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Tropentag, September 20 - 22, 2017 in Bonn

"Future Agriculture: Social-ecological transitions and bio-cultural shifts"

Improving the Date Production Chain in the Moroccan Oases through Small Mechanisation Inputs to Support the Governmental Development Strategies

Francesco Garbati Pegna1, Pietro Bartolini1, Lhoussaine El Rhaffari2, Soumia Fahim2, Claudia Zucca3, Enrico Bonaiuti3, Quang Bao Le3

1University of Florence, Dept. of Agricultural, Food and Forestry Systems (GESAAF), Italy
2Université Moulay Ismail, Fac. of Science and Techniques of Errachidia, Morocco
3International Center for Agricultural Research in the Dry Areas (ICARDA), Jordan


Moroccan oases as other Saharan oases are a highly artificial ecosystem that has proved to be capable of sustaining agriculture under arid climatic conditions for centuries, though it has suffered a strong degradation process during the last decades. This is due to a complex phenomenon linked to socio-economic, political and climate changes, that has brought traditional oasis agriculture to lose its relevance, consequently putting its complex environment in serious danger. The most important factors of degradation of the agricultural system are: land and water scarcity, salinity, silting and the negative impact of various pests and diseases (the most dangerous of which is Bayoud). Small farmers are the most important resource for the surviving of the oasis ecosystem but, on a socio-economic point of view, oasis dwellers, especially the younger ones, tend to search for better livelihood opportunities elsewhere, with consequent loss of traditional knowledge and availability of labour for all agricultural operations.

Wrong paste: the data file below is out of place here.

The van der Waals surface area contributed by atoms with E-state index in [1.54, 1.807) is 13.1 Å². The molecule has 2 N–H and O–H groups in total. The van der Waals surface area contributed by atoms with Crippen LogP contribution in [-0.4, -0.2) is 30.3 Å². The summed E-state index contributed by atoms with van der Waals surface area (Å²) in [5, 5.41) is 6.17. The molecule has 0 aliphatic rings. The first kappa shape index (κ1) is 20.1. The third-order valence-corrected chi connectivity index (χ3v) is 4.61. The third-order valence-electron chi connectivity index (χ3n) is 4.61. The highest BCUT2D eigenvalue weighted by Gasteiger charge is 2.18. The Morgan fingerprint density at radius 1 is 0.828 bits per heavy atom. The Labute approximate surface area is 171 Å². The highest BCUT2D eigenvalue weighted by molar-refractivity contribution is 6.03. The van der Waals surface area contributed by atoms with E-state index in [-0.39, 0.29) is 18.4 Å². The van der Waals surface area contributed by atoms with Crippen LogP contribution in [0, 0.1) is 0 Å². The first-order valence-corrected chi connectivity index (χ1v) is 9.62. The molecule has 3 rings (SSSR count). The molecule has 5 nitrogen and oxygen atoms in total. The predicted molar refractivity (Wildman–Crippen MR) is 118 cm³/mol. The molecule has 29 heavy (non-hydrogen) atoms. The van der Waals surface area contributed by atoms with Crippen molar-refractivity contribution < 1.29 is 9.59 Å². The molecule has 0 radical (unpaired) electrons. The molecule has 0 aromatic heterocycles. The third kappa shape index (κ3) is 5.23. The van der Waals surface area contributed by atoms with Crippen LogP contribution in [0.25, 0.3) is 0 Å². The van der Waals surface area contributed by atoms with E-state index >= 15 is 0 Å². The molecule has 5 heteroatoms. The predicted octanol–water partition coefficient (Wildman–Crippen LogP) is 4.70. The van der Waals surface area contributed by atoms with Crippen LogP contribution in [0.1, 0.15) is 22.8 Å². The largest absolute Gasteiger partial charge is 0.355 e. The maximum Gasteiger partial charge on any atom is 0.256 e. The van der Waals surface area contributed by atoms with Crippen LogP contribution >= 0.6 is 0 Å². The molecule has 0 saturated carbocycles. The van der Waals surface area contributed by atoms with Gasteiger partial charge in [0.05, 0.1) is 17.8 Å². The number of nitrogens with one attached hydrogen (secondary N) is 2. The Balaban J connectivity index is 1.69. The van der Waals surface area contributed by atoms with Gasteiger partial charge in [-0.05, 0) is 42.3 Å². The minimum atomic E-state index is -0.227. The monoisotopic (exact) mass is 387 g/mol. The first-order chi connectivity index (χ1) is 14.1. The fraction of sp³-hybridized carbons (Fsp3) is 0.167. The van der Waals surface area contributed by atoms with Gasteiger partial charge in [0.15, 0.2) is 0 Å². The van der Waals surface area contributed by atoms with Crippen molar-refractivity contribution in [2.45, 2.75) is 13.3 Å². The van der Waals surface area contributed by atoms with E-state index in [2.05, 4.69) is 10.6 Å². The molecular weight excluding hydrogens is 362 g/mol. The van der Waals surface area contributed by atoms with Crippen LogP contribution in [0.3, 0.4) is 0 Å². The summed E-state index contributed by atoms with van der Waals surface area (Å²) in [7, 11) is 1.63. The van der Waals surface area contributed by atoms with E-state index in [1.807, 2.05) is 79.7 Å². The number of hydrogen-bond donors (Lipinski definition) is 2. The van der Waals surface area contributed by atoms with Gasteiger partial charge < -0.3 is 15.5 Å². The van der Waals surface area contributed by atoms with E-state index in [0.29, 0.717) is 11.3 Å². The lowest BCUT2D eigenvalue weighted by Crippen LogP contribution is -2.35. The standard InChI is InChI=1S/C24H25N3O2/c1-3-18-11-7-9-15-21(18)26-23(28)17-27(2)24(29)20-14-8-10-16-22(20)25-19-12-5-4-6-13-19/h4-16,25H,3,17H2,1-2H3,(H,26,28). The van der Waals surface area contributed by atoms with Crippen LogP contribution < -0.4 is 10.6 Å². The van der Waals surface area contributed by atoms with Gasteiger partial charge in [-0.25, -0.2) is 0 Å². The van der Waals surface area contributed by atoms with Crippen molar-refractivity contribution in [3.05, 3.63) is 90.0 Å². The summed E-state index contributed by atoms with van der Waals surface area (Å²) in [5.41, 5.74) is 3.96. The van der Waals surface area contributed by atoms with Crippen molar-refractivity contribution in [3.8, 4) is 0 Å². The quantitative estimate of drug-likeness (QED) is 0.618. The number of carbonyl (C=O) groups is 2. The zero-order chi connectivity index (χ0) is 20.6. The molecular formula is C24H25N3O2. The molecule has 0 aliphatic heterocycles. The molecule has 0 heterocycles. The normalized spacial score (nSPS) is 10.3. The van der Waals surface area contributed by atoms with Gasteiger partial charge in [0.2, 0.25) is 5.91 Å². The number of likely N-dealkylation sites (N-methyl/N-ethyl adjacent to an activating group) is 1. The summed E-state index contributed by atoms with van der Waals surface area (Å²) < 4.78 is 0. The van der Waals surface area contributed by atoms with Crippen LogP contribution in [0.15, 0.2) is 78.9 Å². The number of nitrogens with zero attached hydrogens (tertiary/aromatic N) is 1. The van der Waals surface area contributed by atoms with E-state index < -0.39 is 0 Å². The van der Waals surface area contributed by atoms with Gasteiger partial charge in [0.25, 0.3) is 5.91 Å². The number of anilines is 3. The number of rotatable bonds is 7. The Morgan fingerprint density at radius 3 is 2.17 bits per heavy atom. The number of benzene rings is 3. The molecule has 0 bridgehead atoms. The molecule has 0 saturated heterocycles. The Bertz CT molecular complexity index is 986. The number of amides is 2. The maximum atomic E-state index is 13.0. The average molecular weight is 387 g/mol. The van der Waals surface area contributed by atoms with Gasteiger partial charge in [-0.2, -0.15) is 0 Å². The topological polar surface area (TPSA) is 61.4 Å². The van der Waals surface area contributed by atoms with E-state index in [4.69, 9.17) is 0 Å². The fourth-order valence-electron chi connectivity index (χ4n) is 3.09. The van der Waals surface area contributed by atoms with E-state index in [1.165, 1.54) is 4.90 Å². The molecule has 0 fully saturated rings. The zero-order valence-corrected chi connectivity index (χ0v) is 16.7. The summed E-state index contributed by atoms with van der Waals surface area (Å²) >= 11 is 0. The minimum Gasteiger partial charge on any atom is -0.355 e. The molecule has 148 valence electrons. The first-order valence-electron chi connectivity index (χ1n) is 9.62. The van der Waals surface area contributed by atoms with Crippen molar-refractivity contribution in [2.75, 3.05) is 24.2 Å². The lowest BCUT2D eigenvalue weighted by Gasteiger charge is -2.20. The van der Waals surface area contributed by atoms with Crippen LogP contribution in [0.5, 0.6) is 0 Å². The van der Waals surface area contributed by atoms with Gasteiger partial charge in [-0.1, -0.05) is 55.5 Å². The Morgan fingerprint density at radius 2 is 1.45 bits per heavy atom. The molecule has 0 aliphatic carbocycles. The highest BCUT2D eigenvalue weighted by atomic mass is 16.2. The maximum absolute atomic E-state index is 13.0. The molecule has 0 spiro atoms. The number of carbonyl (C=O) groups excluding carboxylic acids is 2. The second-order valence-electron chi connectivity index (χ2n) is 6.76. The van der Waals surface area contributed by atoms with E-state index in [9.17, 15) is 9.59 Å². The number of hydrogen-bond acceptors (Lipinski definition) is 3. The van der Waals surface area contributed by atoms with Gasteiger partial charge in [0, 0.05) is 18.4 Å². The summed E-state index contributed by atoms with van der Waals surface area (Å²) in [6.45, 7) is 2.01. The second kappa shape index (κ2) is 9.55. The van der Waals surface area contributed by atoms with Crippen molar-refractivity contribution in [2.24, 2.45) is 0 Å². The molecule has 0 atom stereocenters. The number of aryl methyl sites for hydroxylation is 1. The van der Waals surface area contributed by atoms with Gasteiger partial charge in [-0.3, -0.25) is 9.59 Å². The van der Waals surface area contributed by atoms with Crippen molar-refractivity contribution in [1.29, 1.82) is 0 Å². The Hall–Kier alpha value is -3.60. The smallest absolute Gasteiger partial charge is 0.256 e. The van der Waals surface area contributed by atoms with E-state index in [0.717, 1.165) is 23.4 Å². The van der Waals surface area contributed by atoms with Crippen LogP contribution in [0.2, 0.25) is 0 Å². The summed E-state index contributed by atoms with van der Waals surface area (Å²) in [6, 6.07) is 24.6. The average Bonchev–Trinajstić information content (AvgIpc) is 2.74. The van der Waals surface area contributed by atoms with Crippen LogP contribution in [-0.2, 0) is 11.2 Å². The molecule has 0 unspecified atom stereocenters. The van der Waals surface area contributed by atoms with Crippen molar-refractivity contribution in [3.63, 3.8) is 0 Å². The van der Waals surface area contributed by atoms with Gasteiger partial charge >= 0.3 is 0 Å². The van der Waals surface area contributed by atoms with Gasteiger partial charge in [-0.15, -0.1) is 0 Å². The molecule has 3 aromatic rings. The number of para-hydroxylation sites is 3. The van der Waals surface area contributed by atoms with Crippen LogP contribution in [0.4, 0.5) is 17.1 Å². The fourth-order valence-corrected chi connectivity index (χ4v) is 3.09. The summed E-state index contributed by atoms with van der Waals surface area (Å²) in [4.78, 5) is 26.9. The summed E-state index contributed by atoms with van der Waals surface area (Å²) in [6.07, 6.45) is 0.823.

Date palm cultivation is the most important crop in this environment but date production faces several problems along the whole chain (field operations, storage, processing and marketing phases) and the oldest groves are abandoned for new intensive plantations with consequent endangering of biodiversity and genetic heritage.
In the last years, the Moroccan Government launched development programs such as the Programme Oasis Sud and the Plan Maroc Vert, with the goal to restore a sustainable oasis ecosystem. The main focus of these interventions is on date post-harvesting operations, improving storage, transformation and marketing capability of farmers and cooperatives, sustaining rural development trough market improvement, but most constraints of field operations are still unsolved.
This work reports an analysis that has been carried out on Moroccan oases farming system and outlines the main constraints proposing some possible mitigation interventions, based on the introduction of small mechanisation inputs along the production chain, especially for the most dangerous aerial operations such as pollination, harvesting and pruning. Interventions are designed to support and integrate the implementation of the governmental strategies as well as other interventions (e.g., of the international cooperation agencies), allowing to create a network of practice and to build partnerships.

Keywords: Date palm, light mechanisation, small scale, traditional farming systems

Contact Address: Francesco Garbati Pegna, University of Florence, Department of Agricultural, Food and Forestry Systems (GESAAF), piazzale delle Cascine n.15, 50144 Firenze, Italy, e-mail: francesco.garbati@unifi.it

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